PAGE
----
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Earthlink to test sender authentication

Internet service provider Earthlink will soon begin testing new e-mail security technology.

Earthlink will be experimenting with "sender authentication" technology including Microsoft's Caller ID and a similar plan called Sender Policy Framework (SPF).

The AISP will evaluate other e-mail security proposals, but is not backing any specific technology, said Robert Sanders, chief architect at Earthlink.

Plans to secure e-mail by verifying the source of e-mail messages have garnered much attention in recent months, as the volume of spam has swelled and the number of internet scams has increased.

Spammers and internet-based criminals often fake, or "spoof", the origin of e-mail messages to trick recipients into opening them and trusting their content. Sender authentication technologies attempt to stop spoofing by matching the source of e-mail messages with a specific user or an approved e-mail server for the internet domain that the message purports to come from.

Yahoo and Hotmail, and ISP America Online (AOL) have all backed slightly different sender authentication proposals.

Yahoo is promoting an internally developed technology called DomainKeys, which uses public key cryptography to "sign" e-mail messages.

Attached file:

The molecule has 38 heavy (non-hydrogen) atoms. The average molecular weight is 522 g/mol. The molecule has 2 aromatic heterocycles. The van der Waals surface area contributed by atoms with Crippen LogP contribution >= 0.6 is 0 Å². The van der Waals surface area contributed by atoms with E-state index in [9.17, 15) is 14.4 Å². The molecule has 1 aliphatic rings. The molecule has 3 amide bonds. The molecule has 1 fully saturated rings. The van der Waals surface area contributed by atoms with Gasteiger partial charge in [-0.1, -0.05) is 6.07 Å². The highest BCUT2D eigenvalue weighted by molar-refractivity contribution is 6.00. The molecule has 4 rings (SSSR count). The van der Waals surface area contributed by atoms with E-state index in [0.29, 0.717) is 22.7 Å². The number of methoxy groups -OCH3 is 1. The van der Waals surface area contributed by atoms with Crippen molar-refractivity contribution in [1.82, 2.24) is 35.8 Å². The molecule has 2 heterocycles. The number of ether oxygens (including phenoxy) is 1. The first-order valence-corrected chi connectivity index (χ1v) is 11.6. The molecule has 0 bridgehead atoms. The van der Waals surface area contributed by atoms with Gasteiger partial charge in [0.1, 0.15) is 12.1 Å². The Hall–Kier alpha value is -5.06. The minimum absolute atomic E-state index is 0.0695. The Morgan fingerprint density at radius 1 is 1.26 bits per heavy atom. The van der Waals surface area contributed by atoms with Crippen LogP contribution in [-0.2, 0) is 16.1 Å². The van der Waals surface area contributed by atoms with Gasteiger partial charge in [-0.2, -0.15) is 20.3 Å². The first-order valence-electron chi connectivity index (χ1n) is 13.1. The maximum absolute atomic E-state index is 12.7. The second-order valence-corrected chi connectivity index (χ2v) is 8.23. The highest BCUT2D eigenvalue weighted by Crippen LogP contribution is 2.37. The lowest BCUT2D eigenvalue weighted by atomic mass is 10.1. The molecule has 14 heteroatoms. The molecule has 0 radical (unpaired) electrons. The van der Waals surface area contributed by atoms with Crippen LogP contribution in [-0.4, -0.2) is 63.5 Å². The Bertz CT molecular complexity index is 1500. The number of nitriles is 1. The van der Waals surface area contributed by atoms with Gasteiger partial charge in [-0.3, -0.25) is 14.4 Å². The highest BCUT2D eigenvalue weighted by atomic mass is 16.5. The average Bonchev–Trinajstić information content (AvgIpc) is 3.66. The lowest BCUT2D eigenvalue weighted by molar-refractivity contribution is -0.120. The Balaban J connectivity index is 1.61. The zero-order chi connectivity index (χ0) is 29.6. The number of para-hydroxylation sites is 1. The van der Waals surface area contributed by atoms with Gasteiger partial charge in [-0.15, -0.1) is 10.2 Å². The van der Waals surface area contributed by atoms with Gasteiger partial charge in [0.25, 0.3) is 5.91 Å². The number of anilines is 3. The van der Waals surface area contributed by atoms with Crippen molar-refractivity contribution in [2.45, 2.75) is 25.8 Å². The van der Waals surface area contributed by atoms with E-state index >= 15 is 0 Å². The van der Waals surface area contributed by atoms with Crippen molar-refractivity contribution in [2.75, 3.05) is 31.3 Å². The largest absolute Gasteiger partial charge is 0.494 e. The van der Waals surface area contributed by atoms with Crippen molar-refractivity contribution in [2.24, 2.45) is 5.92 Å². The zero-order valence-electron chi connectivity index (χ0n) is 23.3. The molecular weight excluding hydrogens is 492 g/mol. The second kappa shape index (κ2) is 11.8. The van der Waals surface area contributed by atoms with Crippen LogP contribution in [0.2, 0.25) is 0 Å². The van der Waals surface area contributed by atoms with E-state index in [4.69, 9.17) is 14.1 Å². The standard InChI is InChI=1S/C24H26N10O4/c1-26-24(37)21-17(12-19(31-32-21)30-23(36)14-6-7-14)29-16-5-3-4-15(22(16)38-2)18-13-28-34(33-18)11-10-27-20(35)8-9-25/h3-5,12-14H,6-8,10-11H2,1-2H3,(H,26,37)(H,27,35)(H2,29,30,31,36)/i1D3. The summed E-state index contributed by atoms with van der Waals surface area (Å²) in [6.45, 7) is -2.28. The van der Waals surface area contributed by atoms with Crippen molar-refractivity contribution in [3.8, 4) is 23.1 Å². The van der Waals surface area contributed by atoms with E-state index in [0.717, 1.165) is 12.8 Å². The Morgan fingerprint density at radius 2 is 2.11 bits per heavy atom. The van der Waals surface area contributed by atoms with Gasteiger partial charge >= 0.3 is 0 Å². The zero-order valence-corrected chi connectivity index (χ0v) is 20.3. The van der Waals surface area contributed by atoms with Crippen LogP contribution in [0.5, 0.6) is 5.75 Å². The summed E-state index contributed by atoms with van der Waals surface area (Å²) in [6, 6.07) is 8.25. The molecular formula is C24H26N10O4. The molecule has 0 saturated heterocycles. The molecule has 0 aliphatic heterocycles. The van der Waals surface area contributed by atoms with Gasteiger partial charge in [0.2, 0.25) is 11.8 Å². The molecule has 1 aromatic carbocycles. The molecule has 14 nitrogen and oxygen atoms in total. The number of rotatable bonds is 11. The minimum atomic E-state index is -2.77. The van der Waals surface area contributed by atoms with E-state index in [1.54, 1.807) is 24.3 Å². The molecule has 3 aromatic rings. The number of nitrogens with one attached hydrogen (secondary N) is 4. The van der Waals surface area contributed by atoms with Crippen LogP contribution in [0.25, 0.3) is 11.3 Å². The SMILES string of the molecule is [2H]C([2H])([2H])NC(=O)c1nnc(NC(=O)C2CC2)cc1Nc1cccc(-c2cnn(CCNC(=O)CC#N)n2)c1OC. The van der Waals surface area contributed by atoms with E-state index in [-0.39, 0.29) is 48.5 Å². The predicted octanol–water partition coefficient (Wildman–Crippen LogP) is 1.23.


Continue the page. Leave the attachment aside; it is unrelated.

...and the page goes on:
AOL said in January that it is testing SPF for outgoing mail, publishing the IP (internet protocol) addresses of its e-mail servers in an SPF record in the DNS (Domain Name System).

Finally, Hotmail is publishing the addresses of its e-mail servers using its recently announced Caller ID standard.

Earthlink said that sender authentication is necessary, and is prepared to support multiple sender authentication standards if necessary. However, the company hoped that one clear winner emerges from the field of competing proposals.

"I don't think it's unlikely that we'll see two or three coexisting proposals go into production. We had hopes that they would be able to merge, but I think at this point each standard adds a different function, and we're unlikely to see a merger," Saunders said.

Caller ID and SPF will probably make it into production first, because neither require companies to deploy software to participate in the sender authentication system, he said.

Earthlink is also interested in proposals such as Yahoo's DomainKeys, which allows e-mail authors to cryptographically sign messages, enabling recipients to verify both the content of a message and its author.

However, DomainKeys is more complicated to deploy than either Caller ID or SPF and requires software changes that will slow implementation.

Paul Roberts writes for IDG News Service


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